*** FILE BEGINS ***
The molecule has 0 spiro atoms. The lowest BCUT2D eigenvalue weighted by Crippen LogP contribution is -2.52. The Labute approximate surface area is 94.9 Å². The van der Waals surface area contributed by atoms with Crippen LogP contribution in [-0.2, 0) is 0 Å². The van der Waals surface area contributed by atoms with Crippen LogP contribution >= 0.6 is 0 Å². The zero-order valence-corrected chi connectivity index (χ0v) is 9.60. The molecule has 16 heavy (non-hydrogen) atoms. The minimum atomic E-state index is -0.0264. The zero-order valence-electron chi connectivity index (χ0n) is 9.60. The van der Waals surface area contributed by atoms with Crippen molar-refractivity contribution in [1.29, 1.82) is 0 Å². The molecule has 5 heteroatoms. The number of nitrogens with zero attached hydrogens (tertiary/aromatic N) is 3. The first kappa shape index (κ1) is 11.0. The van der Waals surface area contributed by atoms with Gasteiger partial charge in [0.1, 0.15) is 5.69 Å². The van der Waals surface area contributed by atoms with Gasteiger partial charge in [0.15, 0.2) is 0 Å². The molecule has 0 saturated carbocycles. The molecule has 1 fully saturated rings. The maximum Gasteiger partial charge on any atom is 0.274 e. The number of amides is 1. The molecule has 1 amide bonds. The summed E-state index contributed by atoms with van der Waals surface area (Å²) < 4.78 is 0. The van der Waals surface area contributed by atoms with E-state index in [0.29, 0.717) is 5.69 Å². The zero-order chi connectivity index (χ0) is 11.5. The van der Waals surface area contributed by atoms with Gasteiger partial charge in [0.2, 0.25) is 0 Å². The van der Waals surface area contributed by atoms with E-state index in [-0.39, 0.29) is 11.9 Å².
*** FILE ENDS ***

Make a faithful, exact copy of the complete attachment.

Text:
The molecule has 0 spiro atoms. The lowest BCUT2D eigenvalue weighted by Crippen LogP contribution is -2.52. The Labute approximate surface area is 94.9 Å². The van der Waals surface area contributed by atoms with Crippen LogP contribution in [-0.2, 0) is 0 Å². The van der Waals surface area contributed by atoms with Crippen LogP contribution >= 0.6 is 0 Å². The zero-order valence-corrected chi connectivity index (χ0v) is 9.60. The molecule has 16 heavy (non-hydrogen) atoms. The minimum atomic E-state index is -0.0264. The zero-order valence-electron chi connectivity index (χ0n) is 9.60. The van der Waals surface area contributed by atoms with Crippen molar-refractivity contribution in [1.29, 1.82) is 0 Å². The molecule has 5 heteroatoms. The number of nitrogens with zero attached hydrogens (tertiary/aromatic N) is 3. The first kappa shape index (κ1) is 11.0. The van der Waals surface area contributed by atoms with Gasteiger partial charge in [0.1, 0.15) is 5.69 Å². The van der Waals surface area contributed by atoms with Gasteiger partial charge in [0.15, 0.2) is 0 Å². The molecule has 0 saturated carbocycles. The molecule has 1 fully saturated rings. The maximum Gasteiger partial charge on any atom is 0.274 e. The number of amides is 1. The molecule has 1 amide bonds. The summed E-state index contributed by atoms with van der Waals surface area (Å²) < 4.78 is 0. The van der Waals surface area contributed by atoms with E-state index in [0.29, 0.717) is 5.69 Å². The zero-order chi connectivity index (χ0) is 11.5. The van der Waals surface area contributed by atoms with Gasteiger partial charge in [0.2, 0.25) is 0 Å². The van der Waals surface area contributed by atoms with E-state index in [-0.39, 0.29) is 11.9 Å².